The two best pitching prospects who debuted for the Giants before Hjelle both had more traditional opportunities. Tyler Beede started twice in April of 2018, giving up seven runs in 7 2/3 innings before being optioned back to Triple-A. Logan Webb made his debut in August of 2019 and was in the rotation the rest of the season through some promising starts but also some rough ones.

Lately, the Giants have preferred to pick their spots, introducing prospects to big league life and letting them get adjusted while avoiding the tougher matchups that might ruin a player’s confidence or expose things he’s still working on.

“There might come a time when we have a pitcher at the minor league level, a position player at the minor league level, that is just so dominant that it feels like the matchups aren’t necessarily quite as important or we’re perhaps not looking for the perfect landing spot,” Kapler said. “It’s just that person is so good that we need to have them on the mound or in the batter’s box.”

Kapler noted that both Ramos and Hjelle are talented enough to put themselves in that position soon, but the Giants do feel both have work to do in the minors. Hjelle has given up 18 earned runs in 25 2/3 innings this year. Ramos has a .601 OPS and two homers in his time with the River Cats. President of baseball operations Farhan Zaidi said recently that the Giants want to see him “dominate” the competition before he comes back for a second round in San Francisco.

“It’s almost like a prerequisite to them being a productive big league hitter,” Zaidi said. “You get to the point that you demonstrate that Triple-A is almost too easy for you. You look at some of the guys that have come up — (Mike Yastrzemski), Thairo Estrada, LaMonte (Wade Jr.), even Joey Bart in the time he spent there last year — and Ramos just hasn’t had that opportunity. The talent is tantalizing, love the person, really believe he’s going to get there, but that’s kind of where we are right now. We’ve communicated that to him and he understands.”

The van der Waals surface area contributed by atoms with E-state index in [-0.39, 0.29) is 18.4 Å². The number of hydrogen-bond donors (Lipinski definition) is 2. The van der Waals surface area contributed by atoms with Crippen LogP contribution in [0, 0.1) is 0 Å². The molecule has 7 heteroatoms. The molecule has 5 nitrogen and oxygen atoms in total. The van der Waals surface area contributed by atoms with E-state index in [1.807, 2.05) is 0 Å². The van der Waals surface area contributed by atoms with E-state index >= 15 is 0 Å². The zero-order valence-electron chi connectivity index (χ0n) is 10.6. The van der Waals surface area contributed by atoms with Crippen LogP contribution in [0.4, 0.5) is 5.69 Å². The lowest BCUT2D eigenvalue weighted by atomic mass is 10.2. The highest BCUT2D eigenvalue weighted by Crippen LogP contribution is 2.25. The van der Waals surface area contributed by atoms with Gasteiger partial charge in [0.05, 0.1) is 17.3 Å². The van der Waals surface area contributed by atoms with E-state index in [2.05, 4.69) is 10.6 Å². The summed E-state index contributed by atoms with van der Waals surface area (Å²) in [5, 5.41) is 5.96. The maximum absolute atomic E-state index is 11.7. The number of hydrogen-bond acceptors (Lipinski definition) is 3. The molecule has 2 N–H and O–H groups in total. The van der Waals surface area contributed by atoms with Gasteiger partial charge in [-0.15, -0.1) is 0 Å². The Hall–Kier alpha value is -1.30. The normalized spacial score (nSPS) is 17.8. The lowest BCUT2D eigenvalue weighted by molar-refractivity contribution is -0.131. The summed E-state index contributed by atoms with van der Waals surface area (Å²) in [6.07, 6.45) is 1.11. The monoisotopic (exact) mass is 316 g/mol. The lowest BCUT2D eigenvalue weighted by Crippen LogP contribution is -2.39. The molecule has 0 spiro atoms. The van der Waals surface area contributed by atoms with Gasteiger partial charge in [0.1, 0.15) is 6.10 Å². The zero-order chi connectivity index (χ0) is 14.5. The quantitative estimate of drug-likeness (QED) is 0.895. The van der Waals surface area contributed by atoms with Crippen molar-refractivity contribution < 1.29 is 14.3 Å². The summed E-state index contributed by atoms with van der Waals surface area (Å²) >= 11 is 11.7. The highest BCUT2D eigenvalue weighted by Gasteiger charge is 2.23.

Ramos and Hjelle have the highest profiles of the young players in Triple-A, but they are not the only ones who are learning a tough lesson about roster management under the new regime in San Francisco. When Hjelle was called up, Sam Long went back to Triple-A despite performing well as the bullpen’s long reliever/opener. Hjelle left town the next day with Jason Vosler, who had a 146 OPS+ in 12 appearances.

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As he discussed the Hjelle call-up, Kapler said he had a conversation with Long because of how well he had been throwing at the time he was sent out.

“That’s just part of being at the Major League level as a less experienced player with options left. Teams manage their rosters with a mindset that at Triple-A they’re just a step away from being in a big league rotation or in a big league bullpen, and even sustained success doesn’t guarantee that you’re not immune to those sort of roster management strategies,” Kapler said. “Players are great now because I think they understand that part of the game. The one thing that we always try to say as much as possible is that when there’s no question that that player has to stay on the Major League roster because they’re that good, those are the fun ones, and it happens. So we always want to leave that door open.”